Such obligations shall be without prejudice to the more specific obligations accepted under this Protocol.
B. Domestic liability and responsibility regime
1. Under Articles 6(b) and 9 of the Environment Protection and Improvement Act, all the measures should be taken to protect the environment against pollution.
2. Under Article 1 of the Civil Liability Act (1960), if a person intentionally or due to his negligence, harms the property or any other right established for the others by virtue of law, as a result of which another one sustains material losses, the first person shall be liable to compensate the damages arising out of his or its action.
3. Three Articles of the Act on Protection of Seas and Navigable Rivers against Pollution by Oil (2010), namely Articles 2, 9 and 17, set out the rules concerning oil spills and their legal consequences:
Article 2. The waters that are subject to the provisions of this Act are:
Maritime areas that are subject to the Act on Maritime Zones of the Islamic Republic of Iran in Persian Gulf and Oman Sea (1993) and the waters under sovereignty of the Government of the Islamic Republic of Iran in Persian Gulf as well as navigable rivers.
Article 9. Pollution of the waters that are subject to this Act by oil is forbidden and those who commit this act intentionally shall be imprisoned from six months to two years or shall pay a fine amounting from Rials twenty million (20,000,000) to five billion (5,000,000,000) or shall be subject to both of the above punishments; and if the act is unintentional, then the fine to be paid shall amount from Rials ten million (10,000,000) to one billion (1,000,000,000).
Article 17. Owners, operators and those who are responsible for the pollution defined by this Act shall be jointly and severally responsible to redeem all the damages caused by the pollution and for all the charges of limiting the impacts of pollution and its removal, as well as for environmental assessment and evaluations including the charges of the materials and the equipment used and the service fee paid to the individuals involved in this operation.”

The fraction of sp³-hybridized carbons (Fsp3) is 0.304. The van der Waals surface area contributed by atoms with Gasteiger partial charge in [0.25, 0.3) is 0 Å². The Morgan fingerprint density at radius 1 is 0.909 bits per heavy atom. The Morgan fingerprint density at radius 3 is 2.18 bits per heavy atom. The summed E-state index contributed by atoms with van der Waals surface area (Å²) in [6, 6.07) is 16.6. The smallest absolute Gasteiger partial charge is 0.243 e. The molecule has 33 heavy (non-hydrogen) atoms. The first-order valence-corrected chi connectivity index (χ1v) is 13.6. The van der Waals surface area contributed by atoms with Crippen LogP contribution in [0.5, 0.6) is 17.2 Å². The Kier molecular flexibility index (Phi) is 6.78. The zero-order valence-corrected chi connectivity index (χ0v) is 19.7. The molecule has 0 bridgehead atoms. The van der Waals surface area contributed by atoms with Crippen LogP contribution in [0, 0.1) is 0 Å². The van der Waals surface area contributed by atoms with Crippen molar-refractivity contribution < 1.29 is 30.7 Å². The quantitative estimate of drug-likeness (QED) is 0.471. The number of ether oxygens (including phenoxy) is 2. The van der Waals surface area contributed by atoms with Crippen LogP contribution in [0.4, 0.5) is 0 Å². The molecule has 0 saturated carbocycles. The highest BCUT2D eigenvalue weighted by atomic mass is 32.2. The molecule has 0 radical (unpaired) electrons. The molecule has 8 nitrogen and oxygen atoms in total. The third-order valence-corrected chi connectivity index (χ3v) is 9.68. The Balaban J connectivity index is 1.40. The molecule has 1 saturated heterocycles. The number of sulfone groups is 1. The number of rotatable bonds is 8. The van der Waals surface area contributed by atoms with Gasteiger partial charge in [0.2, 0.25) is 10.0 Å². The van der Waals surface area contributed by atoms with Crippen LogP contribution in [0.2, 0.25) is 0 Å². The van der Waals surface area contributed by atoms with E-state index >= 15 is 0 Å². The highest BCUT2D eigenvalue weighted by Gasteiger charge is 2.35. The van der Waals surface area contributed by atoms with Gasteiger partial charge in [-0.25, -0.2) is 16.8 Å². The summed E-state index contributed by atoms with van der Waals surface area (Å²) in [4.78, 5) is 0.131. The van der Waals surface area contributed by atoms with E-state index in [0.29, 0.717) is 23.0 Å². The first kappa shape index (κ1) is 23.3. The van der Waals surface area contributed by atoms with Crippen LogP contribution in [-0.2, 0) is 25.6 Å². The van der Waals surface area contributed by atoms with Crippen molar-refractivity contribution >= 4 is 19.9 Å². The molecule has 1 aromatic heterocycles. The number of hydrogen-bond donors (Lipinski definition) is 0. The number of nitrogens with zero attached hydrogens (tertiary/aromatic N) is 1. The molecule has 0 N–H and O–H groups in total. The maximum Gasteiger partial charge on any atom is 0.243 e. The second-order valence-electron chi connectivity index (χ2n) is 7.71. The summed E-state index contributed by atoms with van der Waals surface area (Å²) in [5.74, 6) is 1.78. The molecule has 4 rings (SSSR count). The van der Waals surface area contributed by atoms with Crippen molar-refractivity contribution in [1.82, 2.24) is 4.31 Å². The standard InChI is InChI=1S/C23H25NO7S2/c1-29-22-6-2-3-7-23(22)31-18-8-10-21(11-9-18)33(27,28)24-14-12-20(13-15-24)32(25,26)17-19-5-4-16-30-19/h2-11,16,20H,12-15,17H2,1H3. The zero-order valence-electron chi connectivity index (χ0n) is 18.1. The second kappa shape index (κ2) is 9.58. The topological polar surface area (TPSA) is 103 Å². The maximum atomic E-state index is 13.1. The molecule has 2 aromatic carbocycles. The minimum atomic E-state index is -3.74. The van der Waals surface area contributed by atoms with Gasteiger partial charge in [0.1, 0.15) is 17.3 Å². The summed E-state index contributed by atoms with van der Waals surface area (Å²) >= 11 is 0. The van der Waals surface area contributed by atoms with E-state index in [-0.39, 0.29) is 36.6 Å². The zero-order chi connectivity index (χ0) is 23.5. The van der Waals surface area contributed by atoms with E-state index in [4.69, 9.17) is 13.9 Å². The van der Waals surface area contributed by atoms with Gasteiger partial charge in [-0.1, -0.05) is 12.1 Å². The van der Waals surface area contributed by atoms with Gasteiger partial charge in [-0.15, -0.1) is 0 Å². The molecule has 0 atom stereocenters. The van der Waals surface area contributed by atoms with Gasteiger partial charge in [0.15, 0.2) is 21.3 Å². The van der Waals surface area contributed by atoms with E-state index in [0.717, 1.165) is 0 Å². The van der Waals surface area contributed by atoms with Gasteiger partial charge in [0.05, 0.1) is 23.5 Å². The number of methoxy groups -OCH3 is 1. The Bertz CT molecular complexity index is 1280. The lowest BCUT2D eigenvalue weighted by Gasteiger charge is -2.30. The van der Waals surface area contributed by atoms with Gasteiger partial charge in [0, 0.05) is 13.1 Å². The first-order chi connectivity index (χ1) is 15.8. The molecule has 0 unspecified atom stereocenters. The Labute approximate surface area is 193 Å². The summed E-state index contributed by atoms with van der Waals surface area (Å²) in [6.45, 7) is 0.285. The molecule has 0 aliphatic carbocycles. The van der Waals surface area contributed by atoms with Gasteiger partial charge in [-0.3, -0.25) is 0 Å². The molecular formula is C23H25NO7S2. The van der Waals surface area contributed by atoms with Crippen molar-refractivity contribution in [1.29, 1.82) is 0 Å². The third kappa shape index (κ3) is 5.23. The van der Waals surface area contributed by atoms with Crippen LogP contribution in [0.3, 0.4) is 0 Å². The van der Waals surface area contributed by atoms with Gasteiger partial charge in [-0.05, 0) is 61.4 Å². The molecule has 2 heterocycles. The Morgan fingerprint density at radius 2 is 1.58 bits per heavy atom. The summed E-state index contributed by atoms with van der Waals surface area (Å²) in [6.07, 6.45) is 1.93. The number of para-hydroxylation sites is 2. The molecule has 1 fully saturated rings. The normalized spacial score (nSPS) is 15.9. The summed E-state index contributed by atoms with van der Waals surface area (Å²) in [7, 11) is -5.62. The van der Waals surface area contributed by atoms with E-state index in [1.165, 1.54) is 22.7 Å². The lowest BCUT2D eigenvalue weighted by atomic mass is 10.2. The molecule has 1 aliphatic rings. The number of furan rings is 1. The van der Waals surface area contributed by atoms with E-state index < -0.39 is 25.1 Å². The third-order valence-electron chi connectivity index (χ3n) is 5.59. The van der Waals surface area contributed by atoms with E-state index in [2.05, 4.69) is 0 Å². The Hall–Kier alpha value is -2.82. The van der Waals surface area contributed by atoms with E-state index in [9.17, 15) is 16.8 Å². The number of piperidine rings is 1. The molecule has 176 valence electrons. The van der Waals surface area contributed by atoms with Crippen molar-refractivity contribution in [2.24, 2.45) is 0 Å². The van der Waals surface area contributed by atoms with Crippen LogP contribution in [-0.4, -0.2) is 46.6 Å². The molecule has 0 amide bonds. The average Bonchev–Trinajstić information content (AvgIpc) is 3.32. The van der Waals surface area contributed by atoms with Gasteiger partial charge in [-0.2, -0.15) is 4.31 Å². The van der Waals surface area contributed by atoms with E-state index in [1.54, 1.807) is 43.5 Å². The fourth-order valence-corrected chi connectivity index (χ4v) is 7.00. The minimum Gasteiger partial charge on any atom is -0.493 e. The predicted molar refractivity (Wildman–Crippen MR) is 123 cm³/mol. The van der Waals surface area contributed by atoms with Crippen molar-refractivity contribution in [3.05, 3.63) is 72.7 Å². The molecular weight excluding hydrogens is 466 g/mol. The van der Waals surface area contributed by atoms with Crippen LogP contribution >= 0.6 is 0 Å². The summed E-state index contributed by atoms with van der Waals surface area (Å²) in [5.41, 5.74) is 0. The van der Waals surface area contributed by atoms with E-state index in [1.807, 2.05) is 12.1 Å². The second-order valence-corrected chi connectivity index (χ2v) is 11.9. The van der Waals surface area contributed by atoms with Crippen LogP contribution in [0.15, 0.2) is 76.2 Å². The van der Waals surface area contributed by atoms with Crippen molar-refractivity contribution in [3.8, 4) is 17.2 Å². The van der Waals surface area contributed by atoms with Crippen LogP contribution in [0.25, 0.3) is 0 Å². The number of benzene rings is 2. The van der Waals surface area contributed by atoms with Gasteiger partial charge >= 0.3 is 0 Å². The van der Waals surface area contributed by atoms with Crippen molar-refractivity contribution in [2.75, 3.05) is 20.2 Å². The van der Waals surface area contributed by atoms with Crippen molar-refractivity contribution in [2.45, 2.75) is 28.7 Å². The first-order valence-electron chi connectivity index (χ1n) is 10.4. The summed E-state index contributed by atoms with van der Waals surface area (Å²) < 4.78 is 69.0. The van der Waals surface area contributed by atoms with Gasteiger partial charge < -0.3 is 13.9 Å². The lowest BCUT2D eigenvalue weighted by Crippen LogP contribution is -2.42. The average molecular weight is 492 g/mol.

II. Application of law
Under the Iranian civil liability law, the essential elements of the liability resulting from oil spills are: a) occurrence of an incident; b) damages sustained by the environment; and c) fault. The decisions issued by the Iranian courts put emphasis on the last element, i.e. fault. Two recent examples of the jurisprudence are the decisions issued in Case No. 104 in 2005 by the Criminal Court of Hamadan and the decision issued in case No. 84 in 2006 by the Criminal Court of Semnan.
Detailed analysis of the tort law and the penal law of Iran, as far as oil spills are concerned, will be included in our Law in Iran Booklet on Petroleum Law and Environment Protection.
GOOD TO KNOW
To learn more about the issues mentioned in this Legal Report, you may read the following texts. If after reading this Legal Report and the following texts, you still have questions that call for detailed responses, you may send them to us by clicking on “Our Services” button and following the procedure explained there.
RELEVANT LEGAL NEWS:
1. Law in Iran Legal News: Persian Gulf Oil Spill of 1991, Monday, December 7, 2015.
2. Law in Iran Legal News: Persian Gulf Oil Spill of 1983, Monday, December 7, 2015.
3. Law in Iran Legal News: Iran Ready for Combating Oil Pollution, Monday, December 7, 2015.
4. Law in Iran Legal News: Caspian Sea Oil Rig Continues to Burn, Heightening Risk of Spill, Monday, December 7, 2015.